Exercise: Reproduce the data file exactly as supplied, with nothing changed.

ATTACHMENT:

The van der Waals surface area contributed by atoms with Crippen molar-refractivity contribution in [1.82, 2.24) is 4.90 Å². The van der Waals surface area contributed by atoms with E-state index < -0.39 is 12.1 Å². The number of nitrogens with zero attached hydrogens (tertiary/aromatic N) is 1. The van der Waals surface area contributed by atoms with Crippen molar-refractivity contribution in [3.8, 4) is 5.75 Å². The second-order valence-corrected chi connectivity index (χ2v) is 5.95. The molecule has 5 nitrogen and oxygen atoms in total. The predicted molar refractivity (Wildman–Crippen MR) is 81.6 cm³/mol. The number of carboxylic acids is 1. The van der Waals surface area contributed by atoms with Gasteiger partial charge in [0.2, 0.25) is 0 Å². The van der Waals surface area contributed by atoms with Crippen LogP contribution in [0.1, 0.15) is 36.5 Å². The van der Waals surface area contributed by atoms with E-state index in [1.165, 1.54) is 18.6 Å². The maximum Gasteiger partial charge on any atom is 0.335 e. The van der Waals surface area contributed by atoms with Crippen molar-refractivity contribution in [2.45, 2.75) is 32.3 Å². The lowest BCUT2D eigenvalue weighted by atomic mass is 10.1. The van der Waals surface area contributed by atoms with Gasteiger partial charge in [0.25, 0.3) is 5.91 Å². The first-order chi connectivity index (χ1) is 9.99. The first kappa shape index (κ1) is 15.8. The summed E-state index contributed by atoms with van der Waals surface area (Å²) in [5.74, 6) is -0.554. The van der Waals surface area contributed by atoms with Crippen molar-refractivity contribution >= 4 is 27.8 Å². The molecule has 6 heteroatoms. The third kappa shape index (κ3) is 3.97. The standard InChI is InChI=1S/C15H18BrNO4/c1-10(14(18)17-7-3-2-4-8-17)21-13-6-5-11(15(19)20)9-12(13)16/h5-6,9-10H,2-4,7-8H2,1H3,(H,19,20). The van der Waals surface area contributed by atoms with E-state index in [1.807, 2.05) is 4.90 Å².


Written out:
The van der Waals surface area contributed by atoms with Crippen molar-refractivity contribution in [1.82, 2.24) is 4.90 Å². The van der Waals surface area contributed by atoms with E-state index < -0.39 is 12.1 Å². The number of nitrogens with zero attached hydrogens (tertiary/aromatic N) is 1. The van der Waals surface area contributed by atoms with Crippen molar-refractivity contribution in [3.8, 4) is 5.75 Å². The second-order valence-corrected chi connectivity index (χ2v) is 5.95. The molecule has 5 nitrogen and oxygen atoms in total. The predicted molar refractivity (Wildman–Crippen MR) is 81.6 cm³/mol. The number of carboxylic acids is 1. The van der Waals surface area contributed by atoms with Gasteiger partial charge in [0.2, 0.25) is 0 Å². The van der Waals surface area contributed by atoms with Crippen LogP contribution in [0.1, 0.15) is 36.5 Å². The van der Waals surface area contributed by atoms with E-state index in [1.165, 1.54) is 18.6 Å². The maximum Gasteiger partial charge on any atom is 0.335 e. The van der Waals surface area contributed by atoms with Crippen molar-refractivity contribution in [2.45, 2.75) is 32.3 Å². The lowest BCUT2D eigenvalue weighted by atomic mass is 10.1. The van der Waals surface area contributed by atoms with Gasteiger partial charge in [0.25, 0.3) is 5.91 Å². The first-order chi connectivity index (χ1) is 9.99. The first kappa shape index (κ1) is 15.8. The summed E-state index contributed by atoms with van der Waals surface area (Å²) in [5.74, 6) is -0.554. The van der Waals surface area contributed by atoms with Crippen molar-refractivity contribution >= 4 is 27.8 Å². The molecule has 6 heteroatoms. The third kappa shape index (κ3) is 3.97. The standard InChI is InChI=1S/C15H18BrNO4/c1-10(14(18)17-7-3-2-4-8-17)21-13-6-5-11(15(19)20)9-12(13)16/h5-6,9-10H,2-4,7-8H2,1H3,(H,19,20). The van der Waals surface area contributed by atoms with E-state index in [1.807, 2.05) is 4.90 Å².